I just went to collect an item I bought over Ebay and wanted to tell the seller that I had the exact amount of cash with me and he didn't need to worry about handing over change. How do I say this? I'm sure I heard a phrase once, but it's escaped me now.

5 Answers 5


You could say:

Ich habe den Betrag/das Geld passend dabei.

or short:

Ich hab's passend.

Passend means the amount of cash you have fits exactly what you want to pay.

  • 3
    Note that while the first option is more of a full sentence and might be better in situations prone to misunderstandings, it would definitely sound a bit off in everyday situations (like at a supermarket till, or an ebay deal), where you'd definitely want to use the second version.
    – Hobbamok
    Commented Mar 1, 2021 at 11:12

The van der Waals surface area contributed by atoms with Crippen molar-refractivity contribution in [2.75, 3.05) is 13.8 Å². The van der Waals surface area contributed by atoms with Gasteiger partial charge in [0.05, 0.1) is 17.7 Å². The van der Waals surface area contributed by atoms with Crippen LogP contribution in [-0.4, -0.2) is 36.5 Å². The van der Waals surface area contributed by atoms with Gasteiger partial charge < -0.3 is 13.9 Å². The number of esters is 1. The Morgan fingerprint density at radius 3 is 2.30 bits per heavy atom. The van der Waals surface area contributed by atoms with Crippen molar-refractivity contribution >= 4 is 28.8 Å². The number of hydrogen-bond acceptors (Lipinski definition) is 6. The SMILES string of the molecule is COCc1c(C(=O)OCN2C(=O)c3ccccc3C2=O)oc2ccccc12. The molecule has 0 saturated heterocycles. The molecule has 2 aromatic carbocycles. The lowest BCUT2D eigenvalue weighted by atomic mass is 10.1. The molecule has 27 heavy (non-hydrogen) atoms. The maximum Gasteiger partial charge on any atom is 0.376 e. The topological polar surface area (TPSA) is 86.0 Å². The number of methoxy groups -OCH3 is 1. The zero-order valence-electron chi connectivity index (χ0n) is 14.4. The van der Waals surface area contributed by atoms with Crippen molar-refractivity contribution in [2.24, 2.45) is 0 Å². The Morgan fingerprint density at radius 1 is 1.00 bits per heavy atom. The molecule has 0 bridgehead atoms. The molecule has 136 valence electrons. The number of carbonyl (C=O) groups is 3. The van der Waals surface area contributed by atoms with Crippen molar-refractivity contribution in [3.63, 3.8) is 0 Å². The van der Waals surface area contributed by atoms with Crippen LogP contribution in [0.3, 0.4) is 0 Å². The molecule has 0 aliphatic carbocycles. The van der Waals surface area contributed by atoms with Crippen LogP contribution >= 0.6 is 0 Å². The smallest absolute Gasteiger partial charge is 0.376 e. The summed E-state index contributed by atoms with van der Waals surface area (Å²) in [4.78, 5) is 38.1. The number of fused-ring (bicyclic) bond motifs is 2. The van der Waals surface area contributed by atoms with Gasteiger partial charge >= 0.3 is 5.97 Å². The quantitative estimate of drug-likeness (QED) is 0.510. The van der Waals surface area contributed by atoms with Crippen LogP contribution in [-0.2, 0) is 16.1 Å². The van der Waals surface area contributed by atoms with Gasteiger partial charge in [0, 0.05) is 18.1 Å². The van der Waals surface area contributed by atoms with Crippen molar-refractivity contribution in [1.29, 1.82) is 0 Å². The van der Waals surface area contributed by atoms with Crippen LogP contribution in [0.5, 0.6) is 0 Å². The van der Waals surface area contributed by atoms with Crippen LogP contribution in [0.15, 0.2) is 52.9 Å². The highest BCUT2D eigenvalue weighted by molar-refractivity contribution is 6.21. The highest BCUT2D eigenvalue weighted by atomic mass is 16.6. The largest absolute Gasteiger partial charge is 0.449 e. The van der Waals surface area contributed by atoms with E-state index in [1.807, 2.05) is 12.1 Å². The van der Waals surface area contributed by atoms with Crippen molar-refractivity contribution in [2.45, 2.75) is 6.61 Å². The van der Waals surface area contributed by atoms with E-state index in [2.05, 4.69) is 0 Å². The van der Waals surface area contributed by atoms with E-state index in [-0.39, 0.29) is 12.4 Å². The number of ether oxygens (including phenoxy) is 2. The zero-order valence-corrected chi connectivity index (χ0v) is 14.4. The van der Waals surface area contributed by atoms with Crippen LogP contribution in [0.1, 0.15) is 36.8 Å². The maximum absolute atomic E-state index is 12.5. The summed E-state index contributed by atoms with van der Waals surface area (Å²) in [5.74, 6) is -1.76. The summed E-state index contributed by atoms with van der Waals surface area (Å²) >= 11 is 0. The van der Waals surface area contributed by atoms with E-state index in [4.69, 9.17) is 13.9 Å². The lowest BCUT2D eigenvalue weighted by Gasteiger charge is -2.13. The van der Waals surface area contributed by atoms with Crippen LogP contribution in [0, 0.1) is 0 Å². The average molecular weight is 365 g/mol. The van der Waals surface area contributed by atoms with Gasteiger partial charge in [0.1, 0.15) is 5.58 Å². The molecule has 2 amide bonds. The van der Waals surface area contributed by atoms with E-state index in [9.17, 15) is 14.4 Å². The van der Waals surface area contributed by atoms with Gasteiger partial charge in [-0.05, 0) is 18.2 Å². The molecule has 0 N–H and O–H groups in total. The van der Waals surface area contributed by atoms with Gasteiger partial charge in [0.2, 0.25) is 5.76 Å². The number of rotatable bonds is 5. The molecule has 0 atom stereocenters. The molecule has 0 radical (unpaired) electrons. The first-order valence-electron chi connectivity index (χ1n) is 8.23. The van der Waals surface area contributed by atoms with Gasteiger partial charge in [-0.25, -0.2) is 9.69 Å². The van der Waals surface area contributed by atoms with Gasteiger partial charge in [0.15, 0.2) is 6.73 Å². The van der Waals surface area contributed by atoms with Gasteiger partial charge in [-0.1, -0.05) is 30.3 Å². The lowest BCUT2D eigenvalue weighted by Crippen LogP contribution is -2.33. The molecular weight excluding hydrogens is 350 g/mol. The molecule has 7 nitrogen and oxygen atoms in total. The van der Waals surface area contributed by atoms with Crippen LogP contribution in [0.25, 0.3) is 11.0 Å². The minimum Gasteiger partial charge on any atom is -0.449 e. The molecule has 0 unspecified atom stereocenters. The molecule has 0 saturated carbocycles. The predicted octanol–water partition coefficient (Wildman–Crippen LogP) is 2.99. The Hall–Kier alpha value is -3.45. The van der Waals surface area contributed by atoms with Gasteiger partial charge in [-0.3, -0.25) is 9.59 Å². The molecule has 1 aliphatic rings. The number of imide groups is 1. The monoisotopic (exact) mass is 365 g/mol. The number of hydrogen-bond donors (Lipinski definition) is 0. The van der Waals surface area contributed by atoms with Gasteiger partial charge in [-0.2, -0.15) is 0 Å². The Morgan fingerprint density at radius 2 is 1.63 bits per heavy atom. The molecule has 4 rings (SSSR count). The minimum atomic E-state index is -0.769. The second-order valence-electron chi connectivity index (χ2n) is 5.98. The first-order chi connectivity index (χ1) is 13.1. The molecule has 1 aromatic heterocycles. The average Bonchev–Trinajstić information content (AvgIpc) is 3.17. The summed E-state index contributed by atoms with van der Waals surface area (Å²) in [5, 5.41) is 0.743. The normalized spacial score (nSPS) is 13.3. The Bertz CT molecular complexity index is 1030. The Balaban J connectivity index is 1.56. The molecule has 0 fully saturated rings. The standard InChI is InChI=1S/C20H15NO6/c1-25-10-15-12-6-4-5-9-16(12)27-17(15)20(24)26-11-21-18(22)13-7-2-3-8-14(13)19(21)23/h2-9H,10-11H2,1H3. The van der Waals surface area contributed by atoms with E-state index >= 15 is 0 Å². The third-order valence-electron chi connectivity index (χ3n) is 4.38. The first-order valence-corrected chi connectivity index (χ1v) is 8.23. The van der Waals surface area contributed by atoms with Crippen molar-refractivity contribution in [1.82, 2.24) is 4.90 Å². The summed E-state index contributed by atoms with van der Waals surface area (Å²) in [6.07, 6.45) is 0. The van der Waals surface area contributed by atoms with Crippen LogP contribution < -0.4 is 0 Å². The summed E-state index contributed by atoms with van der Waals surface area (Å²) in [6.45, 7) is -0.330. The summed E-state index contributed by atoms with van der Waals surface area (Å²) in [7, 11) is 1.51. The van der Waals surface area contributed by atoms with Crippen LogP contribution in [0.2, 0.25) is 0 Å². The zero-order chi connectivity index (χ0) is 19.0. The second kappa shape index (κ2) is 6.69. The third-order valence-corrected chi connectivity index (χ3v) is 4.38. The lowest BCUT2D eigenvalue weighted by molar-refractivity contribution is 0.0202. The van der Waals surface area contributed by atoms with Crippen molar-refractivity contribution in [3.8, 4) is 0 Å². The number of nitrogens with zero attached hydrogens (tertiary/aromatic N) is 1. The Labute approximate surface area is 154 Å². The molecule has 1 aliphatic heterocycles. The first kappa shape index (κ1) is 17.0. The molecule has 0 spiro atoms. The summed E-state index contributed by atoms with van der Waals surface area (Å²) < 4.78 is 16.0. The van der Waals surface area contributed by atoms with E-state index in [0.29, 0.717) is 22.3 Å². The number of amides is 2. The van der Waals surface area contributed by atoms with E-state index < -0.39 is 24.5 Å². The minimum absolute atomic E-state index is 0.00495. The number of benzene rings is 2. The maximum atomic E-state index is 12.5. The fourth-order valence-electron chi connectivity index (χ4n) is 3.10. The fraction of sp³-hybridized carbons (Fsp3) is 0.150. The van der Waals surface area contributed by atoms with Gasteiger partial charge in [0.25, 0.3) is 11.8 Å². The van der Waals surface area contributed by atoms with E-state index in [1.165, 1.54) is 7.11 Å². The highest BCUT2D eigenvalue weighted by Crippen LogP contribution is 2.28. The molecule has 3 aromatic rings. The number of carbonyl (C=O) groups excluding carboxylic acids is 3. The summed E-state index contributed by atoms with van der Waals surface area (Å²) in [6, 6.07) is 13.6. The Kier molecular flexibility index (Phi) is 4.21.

The phrase is passend as, for example, in

  • Ich zahle passend.
  • Ich habe es passend.

Where I live, you would say

Ich hab's genau


Ich kann es Ihnen genau geben

In context when you are shopping in a store, often prefaced by "Warten Sie" (to stop the cashier from searching out the change to give you - actually, this would have applied to your situation as well)

"Genau" is of course the German word for "exact(ly)"


A somewhat more formal term is abgezählt:

Bitte halten Sie das Geld abgezählt bereit.

meaning that one is supposed to hold the exact amount ready in order to be able to pay quickly (e.g. when many people are waiting in a line).

However, saying "Ich habe das Geld abgezählt" is somewhat unsual (although not incorrect).

  • As you say, "das Geld abgezählt bereithalten" is done prior to approaching the point of sale, to speed up the process of payment. It is thus a prerequisite for "passend zahlen"... Commented Mar 2, 2021 at 9:40

Another helpful phrase for when you would like to round up and hand over that amount:

"Stimmt so".

  • 9
    While true, that doesn't answer the question.
    – RalfFriedl
    Commented Feb 28, 2021 at 14:10

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